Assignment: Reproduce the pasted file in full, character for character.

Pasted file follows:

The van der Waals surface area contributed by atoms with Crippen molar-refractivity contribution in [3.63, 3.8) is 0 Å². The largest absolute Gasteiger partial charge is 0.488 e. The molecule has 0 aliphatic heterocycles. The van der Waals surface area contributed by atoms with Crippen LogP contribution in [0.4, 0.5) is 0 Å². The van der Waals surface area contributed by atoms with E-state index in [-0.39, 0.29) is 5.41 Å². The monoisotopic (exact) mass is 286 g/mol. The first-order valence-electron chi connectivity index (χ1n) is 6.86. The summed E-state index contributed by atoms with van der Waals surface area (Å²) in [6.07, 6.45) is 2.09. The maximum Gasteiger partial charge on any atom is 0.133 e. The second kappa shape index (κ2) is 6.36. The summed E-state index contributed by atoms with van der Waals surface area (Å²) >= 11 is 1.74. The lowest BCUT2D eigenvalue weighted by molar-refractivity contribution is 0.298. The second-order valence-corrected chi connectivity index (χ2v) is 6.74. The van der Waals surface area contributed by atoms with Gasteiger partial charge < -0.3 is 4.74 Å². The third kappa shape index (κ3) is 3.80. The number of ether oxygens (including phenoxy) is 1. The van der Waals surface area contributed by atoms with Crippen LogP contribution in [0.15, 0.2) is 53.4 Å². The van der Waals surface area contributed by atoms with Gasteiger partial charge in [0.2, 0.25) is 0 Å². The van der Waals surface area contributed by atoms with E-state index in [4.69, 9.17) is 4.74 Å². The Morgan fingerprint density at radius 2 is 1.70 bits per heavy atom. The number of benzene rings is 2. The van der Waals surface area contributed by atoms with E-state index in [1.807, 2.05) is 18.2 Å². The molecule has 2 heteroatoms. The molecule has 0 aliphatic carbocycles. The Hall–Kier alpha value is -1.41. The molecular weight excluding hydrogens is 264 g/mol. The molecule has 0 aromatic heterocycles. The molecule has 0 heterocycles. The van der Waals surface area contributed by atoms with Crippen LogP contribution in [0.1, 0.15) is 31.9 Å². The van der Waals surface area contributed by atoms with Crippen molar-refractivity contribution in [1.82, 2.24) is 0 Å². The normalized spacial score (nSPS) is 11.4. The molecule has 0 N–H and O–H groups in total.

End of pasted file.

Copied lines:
The van der Waals surface area contributed by atoms with Crippen molar-refractivity contribution in [3.63, 3.8) is 0 Å². The largest absolute Gasteiger partial charge is 0.488 e. The molecule has 0 aliphatic heterocycles. The van der Waals surface area contributed by atoms with Crippen LogP contribution in [0.4, 0.5) is 0 Å². The van der Waals surface area contributed by atoms with E-state index in [-0.39, 0.29) is 5.41 Å². The monoisotopic (exact) mass is 286 g/mol. The first-order valence-electron chi connectivity index (χ1n) is 6.86. The summed E-state index contributed by atoms with van der Waals surface area (Å²) in [6.07, 6.45) is 2.09. The maximum Gasteiger partial charge on any atom is 0.133 e. The second kappa shape index (κ2) is 6.36. The summed E-state index contributed by atoms with van der Waals surface area (Å²) >= 11 is 1.74. The lowest BCUT2D eigenvalue weighted by molar-refractivity contribution is 0.298. The second-order valence-corrected chi connectivity index (χ2v) is 6.74. The van der Waals surface area contributed by atoms with Gasteiger partial charge < -0.3 is 4.74 Å². The third kappa shape index (κ3) is 3.80. The number of ether oxygens (including phenoxy) is 1. The van der Waals surface area contributed by atoms with Crippen LogP contribution in [0.15, 0.2) is 53.4 Å². The van der Waals surface area contributed by atoms with Gasteiger partial charge in [0.2, 0.25) is 0 Å². The van der Waals surface area contributed by atoms with E-state index in [4.69, 9.17) is 4.74 Å². The Morgan fingerprint density at radius 2 is 1.70 bits per heavy atom. The number of benzene rings is 2. The van der Waals surface area contributed by atoms with E-state index in [1.807, 2.05) is 18.2 Å². The molecule has 2 heteroatoms. The molecule has 0 aliphatic carbocycles. The Hall–Kier alpha value is -1.41. The molecular weight excluding hydrogens is 264 g/mol. The molecule has 0 aromatic heterocycles. The molecule has 0 heterocycles. The van der Waals surface area contributed by atoms with Crippen LogP contribution in [0.1, 0.15) is 31.9 Å². The van der Waals surface area contributed by atoms with Crippen molar-refractivity contribution in [1.82, 2.24) is 0 Å². The normalized spacial score (nSPS) is 11.4. The molecule has 0 N–H and O–H groups in total.